The hypothesis is this, speaking of the single people in my church, most of them at most times are interested in someone of the opposite sex. And usually the person they are interested in is likely to be someone who they spend time around. So take any group of people from the church and it is to be expected that there are a lot of emotions lingering in the ether. Some of these feelings will be tentative, others will be unrequited, occasionally they will be obviously reciprocated. But all the time they will affect the group.

Except that’s not how we act. We act as though we are all just friends, and we push the romantic attraction below the surface, sometimes to preserve our own frail facade, sometimes to steer clear of awkwardness, but I think most of the time because we are happy living in the now. We are happy with what we have got, and we want to make the most of it. In a crowd of singles we share a common bond, an unspoken rebellion against the cultural norm.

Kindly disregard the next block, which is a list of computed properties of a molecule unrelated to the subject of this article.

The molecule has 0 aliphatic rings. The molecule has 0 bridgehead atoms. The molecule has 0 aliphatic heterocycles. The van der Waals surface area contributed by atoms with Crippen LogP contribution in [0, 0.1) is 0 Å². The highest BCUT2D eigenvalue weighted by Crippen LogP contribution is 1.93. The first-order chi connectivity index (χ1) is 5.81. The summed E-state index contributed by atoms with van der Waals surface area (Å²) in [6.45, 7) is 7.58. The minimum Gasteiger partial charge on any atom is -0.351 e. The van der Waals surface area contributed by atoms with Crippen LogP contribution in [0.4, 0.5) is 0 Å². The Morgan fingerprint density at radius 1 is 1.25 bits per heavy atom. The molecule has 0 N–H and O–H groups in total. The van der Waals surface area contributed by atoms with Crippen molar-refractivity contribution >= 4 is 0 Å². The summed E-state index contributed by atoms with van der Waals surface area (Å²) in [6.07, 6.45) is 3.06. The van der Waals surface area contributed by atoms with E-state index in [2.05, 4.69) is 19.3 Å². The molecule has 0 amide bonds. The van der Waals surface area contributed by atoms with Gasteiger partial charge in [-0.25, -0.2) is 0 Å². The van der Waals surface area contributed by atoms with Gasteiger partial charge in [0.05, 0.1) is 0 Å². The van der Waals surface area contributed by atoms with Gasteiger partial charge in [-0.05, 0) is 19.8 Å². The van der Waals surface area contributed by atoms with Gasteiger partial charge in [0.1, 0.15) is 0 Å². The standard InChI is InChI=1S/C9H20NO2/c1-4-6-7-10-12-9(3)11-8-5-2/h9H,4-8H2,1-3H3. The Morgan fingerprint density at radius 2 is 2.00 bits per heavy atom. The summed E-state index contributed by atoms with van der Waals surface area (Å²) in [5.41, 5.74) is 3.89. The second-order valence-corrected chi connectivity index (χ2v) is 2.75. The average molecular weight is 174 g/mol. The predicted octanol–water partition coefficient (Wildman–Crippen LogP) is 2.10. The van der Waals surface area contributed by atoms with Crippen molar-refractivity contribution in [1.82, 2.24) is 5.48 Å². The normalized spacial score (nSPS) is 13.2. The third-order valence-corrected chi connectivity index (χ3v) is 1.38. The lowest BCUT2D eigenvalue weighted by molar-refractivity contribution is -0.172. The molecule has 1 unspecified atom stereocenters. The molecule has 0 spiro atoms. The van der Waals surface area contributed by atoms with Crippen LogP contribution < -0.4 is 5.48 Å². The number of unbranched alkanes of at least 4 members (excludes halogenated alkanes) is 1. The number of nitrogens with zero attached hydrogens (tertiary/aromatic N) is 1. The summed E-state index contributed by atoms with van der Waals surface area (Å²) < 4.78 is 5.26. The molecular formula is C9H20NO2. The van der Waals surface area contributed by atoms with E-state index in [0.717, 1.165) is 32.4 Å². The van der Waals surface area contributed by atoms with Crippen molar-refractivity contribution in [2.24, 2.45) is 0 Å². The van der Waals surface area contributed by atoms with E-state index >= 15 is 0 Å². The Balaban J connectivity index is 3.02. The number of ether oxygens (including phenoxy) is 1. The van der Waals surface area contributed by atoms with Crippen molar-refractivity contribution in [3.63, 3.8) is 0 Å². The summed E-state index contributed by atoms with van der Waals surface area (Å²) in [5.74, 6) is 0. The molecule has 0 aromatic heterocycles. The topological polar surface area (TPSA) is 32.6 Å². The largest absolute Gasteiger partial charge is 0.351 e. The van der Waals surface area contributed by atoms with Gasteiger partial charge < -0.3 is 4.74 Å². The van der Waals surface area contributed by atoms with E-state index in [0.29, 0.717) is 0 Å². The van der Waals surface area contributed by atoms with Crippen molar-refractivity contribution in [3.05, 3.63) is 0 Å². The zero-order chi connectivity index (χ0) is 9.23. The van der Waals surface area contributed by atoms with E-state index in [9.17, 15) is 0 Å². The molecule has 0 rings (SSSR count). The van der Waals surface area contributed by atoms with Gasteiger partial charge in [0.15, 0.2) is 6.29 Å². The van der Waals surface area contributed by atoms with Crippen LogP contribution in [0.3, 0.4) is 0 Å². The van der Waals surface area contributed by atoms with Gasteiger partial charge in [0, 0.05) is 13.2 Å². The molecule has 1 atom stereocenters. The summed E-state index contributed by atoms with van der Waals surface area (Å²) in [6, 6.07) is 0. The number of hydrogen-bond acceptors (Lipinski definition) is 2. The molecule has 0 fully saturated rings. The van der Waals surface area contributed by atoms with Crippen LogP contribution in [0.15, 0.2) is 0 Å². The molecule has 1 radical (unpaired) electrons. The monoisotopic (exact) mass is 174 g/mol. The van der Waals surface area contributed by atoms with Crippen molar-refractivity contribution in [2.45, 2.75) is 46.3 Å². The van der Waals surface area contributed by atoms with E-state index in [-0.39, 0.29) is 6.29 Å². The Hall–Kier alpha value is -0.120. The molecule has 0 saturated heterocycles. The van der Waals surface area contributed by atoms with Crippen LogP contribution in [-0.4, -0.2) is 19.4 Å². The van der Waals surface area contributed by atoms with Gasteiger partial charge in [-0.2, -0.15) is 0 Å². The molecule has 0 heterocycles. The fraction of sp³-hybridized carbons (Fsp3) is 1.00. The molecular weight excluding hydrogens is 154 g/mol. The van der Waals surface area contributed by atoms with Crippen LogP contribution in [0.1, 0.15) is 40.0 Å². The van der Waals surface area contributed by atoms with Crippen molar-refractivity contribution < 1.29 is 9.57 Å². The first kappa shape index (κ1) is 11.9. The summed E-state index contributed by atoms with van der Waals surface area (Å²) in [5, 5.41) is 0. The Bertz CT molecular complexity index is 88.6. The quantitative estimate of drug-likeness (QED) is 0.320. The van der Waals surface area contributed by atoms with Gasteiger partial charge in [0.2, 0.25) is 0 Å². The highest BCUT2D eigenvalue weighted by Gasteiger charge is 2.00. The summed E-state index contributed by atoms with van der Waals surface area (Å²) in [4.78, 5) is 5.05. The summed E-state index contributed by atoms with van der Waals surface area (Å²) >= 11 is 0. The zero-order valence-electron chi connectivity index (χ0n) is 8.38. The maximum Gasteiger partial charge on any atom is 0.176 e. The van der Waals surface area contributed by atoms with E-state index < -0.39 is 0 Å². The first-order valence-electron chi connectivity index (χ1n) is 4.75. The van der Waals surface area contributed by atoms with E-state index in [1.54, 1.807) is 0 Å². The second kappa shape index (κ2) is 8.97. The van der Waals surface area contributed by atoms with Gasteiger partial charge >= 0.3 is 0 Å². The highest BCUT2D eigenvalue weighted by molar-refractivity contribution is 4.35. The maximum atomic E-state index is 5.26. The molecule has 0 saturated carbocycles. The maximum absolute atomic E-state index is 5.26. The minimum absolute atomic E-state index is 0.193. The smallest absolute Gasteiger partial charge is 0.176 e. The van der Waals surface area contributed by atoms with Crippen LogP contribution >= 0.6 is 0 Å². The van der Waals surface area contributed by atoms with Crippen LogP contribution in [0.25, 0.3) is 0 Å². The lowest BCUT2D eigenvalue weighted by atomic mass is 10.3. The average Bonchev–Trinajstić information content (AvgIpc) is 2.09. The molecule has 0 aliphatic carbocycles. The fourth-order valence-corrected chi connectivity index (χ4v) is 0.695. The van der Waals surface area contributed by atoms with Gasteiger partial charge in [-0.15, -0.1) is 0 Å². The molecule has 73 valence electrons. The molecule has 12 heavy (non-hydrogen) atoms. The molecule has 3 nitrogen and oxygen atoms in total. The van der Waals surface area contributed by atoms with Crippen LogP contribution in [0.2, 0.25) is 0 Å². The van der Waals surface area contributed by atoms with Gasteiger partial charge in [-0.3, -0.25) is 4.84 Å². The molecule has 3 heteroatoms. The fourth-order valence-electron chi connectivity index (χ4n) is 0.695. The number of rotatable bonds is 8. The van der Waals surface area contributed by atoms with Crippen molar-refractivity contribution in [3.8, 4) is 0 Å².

It’s never that intentional, most would say they are looking for a partner, it’s just they don’t say much about it. It exists as a backdrop to our community and it affects it in two parallel ways, it inhibits the formation of strong non-romantic friendships and it stifles the open pursuit of romance. So back to my little straw poll, how much dating goes on, not much. It does take place and it usually happens quietly and discreetly in a most respectful way.

But go back to my premise, if most people like someone most of the time, and the people I surveyed had asked or been asked out between zero and three times. That leaves a lot of affection that goes unspoken.

I’ve also been asked for some solutions as I’ve written, the truth is I’m all out of those.

So let me offer one other consequence if we repress our feelings too much, we are living double lives.

Harsh? Yes.

But if we like someone and continue to act around them as though we are just friends we are deceiving them and deluding ourselves.